eDiscovery Daily Blog
Court Denies Plaintiff’s Request to Avoid Forensic Imaging of Devices in Apple Performance Case: eDiscovery Case Law
In the case In Re: Apple Inc., No. 5:18-md-02827-EJD (N.D. Cal. Aug. 22, 2019), California District Judge Edward J. Davila denied the plaintiffs’ motion to modify the Special Discovery Master order that authorized the forensic imaging of devices belonging to 10 of the more than 90 named plaintiffs in order to allow Apple’s outside experts to performance test the devices, finding that “Apple’s interest in performance testing the forensic images outweighs Plaintiff’s privacy interest because Plaintiffs put the performance of the devices at the center of the lawsuit”.
In this litigation involving the performance of Apple devices after software updates, the Special Discovery Master entered an order authorizing the forensic imaging of the devices belonging to 10 of the more than 90 named Plaintiffs in order to allow Apple’s outside experts to performance test the devices. The plaintiff’s objected to the order and sought to modify the Order so that Apple’s discovery of the devices is limited to the extraction of “limited diagnostic data” instead of full forensic imaging, arguing that the Special Discovery Master made “erroneous factual findings and reached incorrect legal conclusions”.
The plaintiffs, basing their argument on the 2017 California Supreme Court case Williams v. Superior Court, argued that “[p]ersonal devices, like those at issue here, are afforded special privacy protections under the law. Apple therefore had to demonstrate a compelling need or interest to justify the forensic imaging. The Special Discovery Master should have conducted a balancing test between that compelling interest and the intrusion into Plaintiffs’ privacy posed by the imaging. But the Special Discovery Master failed to do so when she ‘deferr[ed] the basic question of scientific reliability to trial.’”
Judge Davila noted that the “motion is suitable for resolution without oral argument” and stated that “Plaintiffs’ concerns over their privacy rights are understandable; they are being asked to surrender their devices and passwords to strangers.” But, Judge Davila also noted that the forensic imaging would be completed by a neutral, third-party computer forensics vendor and that those “outside experts will only provide counsel with their analyses and the data underlying their analyses…To the extent possible, the experts will redact the contents, authors, recipients, and subject-matter of the underlying data (and any associated metadata) or replace them with summary descriptions before providing the underlying data to Apple’s counsel.”
Judge Davila also concluded that “Plaintiffs actively put their devices at issue when they chose to sue Apple over Apple’s alleged intrusion and trespass to the devices through Apple’s software updates”, stating that “[i]t is well-established that a plaintiff cannot bring suit and then limit the defendant’s discovery that is targeted at the subject matter of the plaintiff’s claims.” Noting that the plaintiffs “overreach” with regard to their argument “that the forensic imaging would ‘violat[e] Plaintiffs’ privacy with no gain’ to Apple”, Judge Davila found that “Apple has a compelling interest in the sought-after performance testing of Plaintiffs’ devices. The devices’ performance is integral to Plaintiffs’ claims. They allege that Apple’s software updates unjustly harmed the performance of their devices…Apple is entitled to defend itself against these allegations by testing whether the performance of the devices was, in fact, harmed. Later, Plaintiffs may challenge whether that testing is admissible, scientifically reliable, or ‘necessary’ for Apple’s defenses through in limine, Daubert, and other motions.”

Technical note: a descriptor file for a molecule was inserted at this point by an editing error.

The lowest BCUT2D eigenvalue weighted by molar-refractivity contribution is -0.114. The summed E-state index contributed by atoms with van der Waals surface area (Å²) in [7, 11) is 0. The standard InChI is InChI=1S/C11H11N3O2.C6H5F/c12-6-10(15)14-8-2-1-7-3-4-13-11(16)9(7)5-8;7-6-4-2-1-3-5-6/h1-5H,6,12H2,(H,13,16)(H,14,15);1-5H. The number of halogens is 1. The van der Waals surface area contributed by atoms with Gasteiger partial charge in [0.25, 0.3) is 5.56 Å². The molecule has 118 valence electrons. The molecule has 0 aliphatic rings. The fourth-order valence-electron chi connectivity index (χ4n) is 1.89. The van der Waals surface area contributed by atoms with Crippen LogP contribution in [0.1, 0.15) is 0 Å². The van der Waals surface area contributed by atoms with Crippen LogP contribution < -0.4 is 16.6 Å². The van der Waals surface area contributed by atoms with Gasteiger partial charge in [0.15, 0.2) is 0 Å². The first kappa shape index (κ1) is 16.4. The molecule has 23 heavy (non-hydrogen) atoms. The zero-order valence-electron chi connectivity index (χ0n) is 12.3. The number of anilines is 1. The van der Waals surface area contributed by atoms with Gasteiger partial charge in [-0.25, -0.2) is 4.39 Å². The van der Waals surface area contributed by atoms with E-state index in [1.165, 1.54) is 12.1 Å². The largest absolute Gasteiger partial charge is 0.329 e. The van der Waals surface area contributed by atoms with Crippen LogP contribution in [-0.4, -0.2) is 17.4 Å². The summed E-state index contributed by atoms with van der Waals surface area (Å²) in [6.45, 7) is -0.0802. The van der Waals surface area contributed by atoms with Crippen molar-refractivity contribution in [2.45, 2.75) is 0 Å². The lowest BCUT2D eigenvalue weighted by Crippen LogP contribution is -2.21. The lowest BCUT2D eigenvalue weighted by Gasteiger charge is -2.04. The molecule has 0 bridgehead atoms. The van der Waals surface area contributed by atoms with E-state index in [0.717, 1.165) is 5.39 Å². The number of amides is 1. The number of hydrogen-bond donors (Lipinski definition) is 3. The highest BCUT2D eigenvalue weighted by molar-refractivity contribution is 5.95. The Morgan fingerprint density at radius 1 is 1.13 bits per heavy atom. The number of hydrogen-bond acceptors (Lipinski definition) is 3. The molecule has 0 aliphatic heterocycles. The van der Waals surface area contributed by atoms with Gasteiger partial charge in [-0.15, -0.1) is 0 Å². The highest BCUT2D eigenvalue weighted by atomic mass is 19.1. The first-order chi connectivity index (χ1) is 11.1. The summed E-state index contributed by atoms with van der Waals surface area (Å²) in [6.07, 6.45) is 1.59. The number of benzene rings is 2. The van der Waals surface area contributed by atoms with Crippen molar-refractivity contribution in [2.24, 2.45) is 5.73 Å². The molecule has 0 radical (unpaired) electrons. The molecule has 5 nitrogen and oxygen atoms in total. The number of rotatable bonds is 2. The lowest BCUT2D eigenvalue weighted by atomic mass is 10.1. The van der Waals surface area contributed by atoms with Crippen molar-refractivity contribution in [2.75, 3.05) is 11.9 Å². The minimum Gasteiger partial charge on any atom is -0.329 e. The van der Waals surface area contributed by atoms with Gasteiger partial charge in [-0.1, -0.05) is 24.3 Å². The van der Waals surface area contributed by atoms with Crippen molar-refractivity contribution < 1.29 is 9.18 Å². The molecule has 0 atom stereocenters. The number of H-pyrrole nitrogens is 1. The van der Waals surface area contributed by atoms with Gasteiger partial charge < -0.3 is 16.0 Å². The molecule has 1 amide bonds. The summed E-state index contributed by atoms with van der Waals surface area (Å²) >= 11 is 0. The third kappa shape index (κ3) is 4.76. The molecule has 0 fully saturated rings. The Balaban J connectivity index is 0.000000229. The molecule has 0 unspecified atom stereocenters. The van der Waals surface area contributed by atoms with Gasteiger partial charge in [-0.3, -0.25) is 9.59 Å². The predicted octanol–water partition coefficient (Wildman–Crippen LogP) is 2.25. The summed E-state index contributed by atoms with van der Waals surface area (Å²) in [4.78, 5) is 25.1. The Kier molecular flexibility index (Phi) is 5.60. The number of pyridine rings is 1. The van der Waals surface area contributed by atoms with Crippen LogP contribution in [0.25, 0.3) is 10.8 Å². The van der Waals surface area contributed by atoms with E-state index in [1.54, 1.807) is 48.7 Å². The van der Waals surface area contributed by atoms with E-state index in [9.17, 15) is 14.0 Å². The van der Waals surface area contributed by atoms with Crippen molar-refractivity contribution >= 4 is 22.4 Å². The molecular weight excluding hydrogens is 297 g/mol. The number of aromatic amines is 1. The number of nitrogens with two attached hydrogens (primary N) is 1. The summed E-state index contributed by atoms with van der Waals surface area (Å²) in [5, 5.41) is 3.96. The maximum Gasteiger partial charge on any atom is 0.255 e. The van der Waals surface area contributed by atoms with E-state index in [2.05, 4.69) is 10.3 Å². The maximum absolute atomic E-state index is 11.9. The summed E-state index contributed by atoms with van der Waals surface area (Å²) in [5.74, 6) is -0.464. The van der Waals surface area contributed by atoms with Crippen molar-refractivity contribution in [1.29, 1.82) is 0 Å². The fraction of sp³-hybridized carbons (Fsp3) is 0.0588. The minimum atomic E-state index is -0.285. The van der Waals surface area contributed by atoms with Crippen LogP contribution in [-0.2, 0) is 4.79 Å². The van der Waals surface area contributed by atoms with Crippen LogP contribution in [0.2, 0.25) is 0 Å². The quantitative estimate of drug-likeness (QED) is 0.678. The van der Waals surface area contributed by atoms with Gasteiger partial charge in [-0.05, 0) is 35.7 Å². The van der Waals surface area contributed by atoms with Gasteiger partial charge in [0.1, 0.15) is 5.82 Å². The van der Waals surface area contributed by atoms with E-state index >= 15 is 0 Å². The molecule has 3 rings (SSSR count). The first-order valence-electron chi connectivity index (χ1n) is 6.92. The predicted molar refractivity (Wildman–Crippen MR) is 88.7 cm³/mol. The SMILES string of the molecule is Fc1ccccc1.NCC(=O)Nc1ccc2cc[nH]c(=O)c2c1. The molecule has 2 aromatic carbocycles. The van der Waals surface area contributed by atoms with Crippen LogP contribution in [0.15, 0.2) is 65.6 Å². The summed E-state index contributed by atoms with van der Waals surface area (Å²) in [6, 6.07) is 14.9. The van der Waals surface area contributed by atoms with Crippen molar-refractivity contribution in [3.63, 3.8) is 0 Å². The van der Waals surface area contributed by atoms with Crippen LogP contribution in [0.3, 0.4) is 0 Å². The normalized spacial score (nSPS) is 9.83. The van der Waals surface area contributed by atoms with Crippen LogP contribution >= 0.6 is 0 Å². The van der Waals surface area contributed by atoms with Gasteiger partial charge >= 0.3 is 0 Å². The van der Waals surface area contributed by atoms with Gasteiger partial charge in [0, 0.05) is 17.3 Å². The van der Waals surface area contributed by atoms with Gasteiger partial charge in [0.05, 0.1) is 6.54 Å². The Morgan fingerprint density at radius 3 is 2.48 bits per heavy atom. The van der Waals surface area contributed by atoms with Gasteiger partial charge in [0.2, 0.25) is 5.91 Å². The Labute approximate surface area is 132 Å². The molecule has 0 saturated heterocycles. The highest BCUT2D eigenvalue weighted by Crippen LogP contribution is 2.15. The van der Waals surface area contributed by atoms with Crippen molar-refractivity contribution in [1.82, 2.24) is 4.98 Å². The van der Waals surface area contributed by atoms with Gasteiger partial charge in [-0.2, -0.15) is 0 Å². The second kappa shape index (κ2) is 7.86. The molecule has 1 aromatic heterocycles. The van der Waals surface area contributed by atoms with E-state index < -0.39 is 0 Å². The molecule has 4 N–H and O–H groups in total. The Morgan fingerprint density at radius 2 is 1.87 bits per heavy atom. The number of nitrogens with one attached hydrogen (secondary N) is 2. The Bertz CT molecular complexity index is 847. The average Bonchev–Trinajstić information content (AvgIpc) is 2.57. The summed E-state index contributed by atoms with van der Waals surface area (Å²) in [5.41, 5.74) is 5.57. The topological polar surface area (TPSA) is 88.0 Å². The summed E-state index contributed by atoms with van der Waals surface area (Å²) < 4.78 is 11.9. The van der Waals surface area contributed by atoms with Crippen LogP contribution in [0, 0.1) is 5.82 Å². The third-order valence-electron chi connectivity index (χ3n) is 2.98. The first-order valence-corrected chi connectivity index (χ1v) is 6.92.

So, what do you think? Did the court properly weigh the balance of privacy and discovery in this case? Please let us know if any comments you might have or if you’d like to know more about a particular topic.
Case opinion link courtesy of eDiscovery Assistant.
Sponsor: This blog is sponsored by CloudNine, which is a data and legal discovery technology company with proven expertise in simplifying and automating the discovery of data for audits, investigations, and litigation. Used by legal and business customers worldwide including more than 50 of the top 250 Am Law firms and many of the world’s leading corporations, CloudNine’s eDiscovery automation software and services help customers gain insight and intelligence on electronic data.
Disclaimer: The views represented herein are exclusively the views of the author, and do not necessarily represent the views held by CloudNine. eDiscovery Daily is made available by CloudNine solely for educational purposes to provide general information about general eDiscovery principles and not to provide specific legal advice applicable to any particular circumstance. eDiscovery Daily should not be used as a substitute for competent legal advice from a lawyer you have retained and who has agreed to represent you.
CloudNine empowers legal, information technology, and business professionals with eDiscovery automation software and professional services that simplify litigation, investigations, and audits for law firms and corporations.